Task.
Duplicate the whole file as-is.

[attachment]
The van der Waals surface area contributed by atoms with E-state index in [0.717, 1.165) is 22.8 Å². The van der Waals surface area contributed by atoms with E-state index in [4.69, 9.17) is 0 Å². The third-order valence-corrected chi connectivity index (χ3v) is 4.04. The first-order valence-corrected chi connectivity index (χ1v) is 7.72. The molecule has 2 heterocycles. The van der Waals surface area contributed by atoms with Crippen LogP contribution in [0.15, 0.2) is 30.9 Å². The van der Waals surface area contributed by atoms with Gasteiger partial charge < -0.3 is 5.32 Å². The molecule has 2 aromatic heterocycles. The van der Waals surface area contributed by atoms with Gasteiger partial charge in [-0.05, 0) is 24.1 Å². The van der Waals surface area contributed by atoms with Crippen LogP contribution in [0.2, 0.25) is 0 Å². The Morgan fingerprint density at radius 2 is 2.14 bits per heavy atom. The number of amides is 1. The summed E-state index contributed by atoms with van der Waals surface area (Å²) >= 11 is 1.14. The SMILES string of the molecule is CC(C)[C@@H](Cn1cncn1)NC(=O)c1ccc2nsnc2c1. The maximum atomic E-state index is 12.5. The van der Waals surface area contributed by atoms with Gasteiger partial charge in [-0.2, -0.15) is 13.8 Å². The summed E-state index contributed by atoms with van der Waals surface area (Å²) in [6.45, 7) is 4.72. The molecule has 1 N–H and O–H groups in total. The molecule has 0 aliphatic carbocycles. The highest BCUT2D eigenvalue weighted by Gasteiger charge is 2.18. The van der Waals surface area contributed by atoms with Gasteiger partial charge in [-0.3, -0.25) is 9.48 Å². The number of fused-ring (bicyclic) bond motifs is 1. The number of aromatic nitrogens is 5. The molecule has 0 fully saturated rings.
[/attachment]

The van der Waals surface area contributed by atoms with E-state index in [0.717, 1.165) is 22.8 Å². The van der Waals surface area contributed by atoms with E-state index in [4.69, 9.17) is 0 Å². The third-order valence-corrected chi connectivity index (χ3v) is 4.04. The first-order valence-corrected chi connectivity index (χ1v) is 7.72. The molecule has 2 heterocycles. The van der Waals surface area contributed by atoms with Crippen LogP contribution in [0.15, 0.2) is 30.9 Å². The van der Waals surface area contributed by atoms with Gasteiger partial charge < -0.3 is 5.32 Å². The molecule has 2 aromatic heterocycles. The van der Waals surface area contributed by atoms with Gasteiger partial charge in [-0.05, 0) is 24.1 Å². The van der Waals surface area contributed by atoms with Crippen LogP contribution in [0.2, 0.25) is 0 Å². The Morgan fingerprint density at radius 2 is 2.14 bits per heavy atom. The number of amides is 1. The summed E-state index contributed by atoms with van der Waals surface area (Å²) >= 11 is 1.14. The SMILES string of the molecule is CC(C)[C@@H](Cn1cncn1)NC(=O)c1ccc2nsnc2c1. The maximum atomic E-state index is 12.5. The van der Waals surface area contributed by atoms with Gasteiger partial charge in [-0.2, -0.15) is 13.8 Å². The summed E-state index contributed by atoms with van der Waals surface area (Å²) in [6.45, 7) is 4.72. The molecule has 1 N–H and O–H groups in total. The molecule has 0 aliphatic carbocycles. The highest BCUT2D eigenvalue weighted by Gasteiger charge is 2.18. The van der Waals surface area contributed by atoms with Gasteiger partial charge in [-0.3, -0.25) is 9.48 Å². The number of fused-ring (bicyclic) bond motifs is 1. The number of aromatic nitrogens is 5. The molecule has 0 fully saturated rings.